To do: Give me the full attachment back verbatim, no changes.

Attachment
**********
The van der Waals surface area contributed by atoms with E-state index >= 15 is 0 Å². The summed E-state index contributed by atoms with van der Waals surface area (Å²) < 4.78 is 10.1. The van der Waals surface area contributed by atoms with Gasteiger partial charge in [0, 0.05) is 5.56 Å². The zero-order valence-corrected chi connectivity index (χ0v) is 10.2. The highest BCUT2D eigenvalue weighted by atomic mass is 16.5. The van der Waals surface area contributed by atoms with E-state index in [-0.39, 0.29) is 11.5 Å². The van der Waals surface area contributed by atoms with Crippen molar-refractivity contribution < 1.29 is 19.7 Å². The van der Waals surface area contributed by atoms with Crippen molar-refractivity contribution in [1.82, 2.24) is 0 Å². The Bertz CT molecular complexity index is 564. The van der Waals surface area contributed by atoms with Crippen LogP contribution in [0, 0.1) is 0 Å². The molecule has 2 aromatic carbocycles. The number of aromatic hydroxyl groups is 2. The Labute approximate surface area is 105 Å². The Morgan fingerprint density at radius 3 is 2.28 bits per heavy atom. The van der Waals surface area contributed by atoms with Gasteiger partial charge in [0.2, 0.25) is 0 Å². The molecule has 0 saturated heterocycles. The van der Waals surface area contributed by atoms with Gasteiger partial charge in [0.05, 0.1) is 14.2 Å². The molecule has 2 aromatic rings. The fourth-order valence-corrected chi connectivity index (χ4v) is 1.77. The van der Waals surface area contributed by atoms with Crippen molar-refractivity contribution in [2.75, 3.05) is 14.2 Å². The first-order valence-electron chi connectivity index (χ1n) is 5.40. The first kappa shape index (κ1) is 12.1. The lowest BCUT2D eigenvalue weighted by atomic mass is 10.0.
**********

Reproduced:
The van der Waals surface area contributed by atoms with E-state index >= 15 is 0 Å². The summed E-state index contributed by atoms with van der Waals surface area (Å²) < 4.78 is 10.1. The van der Waals surface area contributed by atoms with Gasteiger partial charge in [0, 0.05) is 5.56 Å². The zero-order valence-corrected chi connectivity index (χ0v) is 10.2. The highest BCUT2D eigenvalue weighted by atomic mass is 16.5. The van der Waals surface area contributed by atoms with E-state index in [-0.39, 0.29) is 11.5 Å². The van der Waals surface area contributed by atoms with Crippen molar-refractivity contribution < 1.29 is 19.7 Å². The van der Waals surface area contributed by atoms with Crippen molar-refractivity contribution in [1.82, 2.24) is 0 Å². The Bertz CT molecular complexity index is 564. The van der Waals surface area contributed by atoms with Crippen LogP contribution in [0, 0.1) is 0 Å². The molecule has 2 aromatic carbocycles. The number of aromatic hydroxyl groups is 2. The Labute approximate surface area is 105 Å². The Morgan fingerprint density at radius 3 is 2.28 bits per heavy atom. The van der Waals surface area contributed by atoms with Gasteiger partial charge in [0.2, 0.25) is 0 Å². The molecule has 0 saturated heterocycles. The van der Waals surface area contributed by atoms with Gasteiger partial charge in [0.05, 0.1) is 14.2 Å². The molecule has 2 aromatic rings. The fourth-order valence-corrected chi connectivity index (χ4v) is 1.77. The van der Waals surface area contributed by atoms with Crippen molar-refractivity contribution in [2.75, 3.05) is 14.2 Å². The first-order valence-electron chi connectivity index (χ1n) is 5.40. The first kappa shape index (κ1) is 12.1. The lowest BCUT2D eigenvalue weighted by atomic mass is 10.0.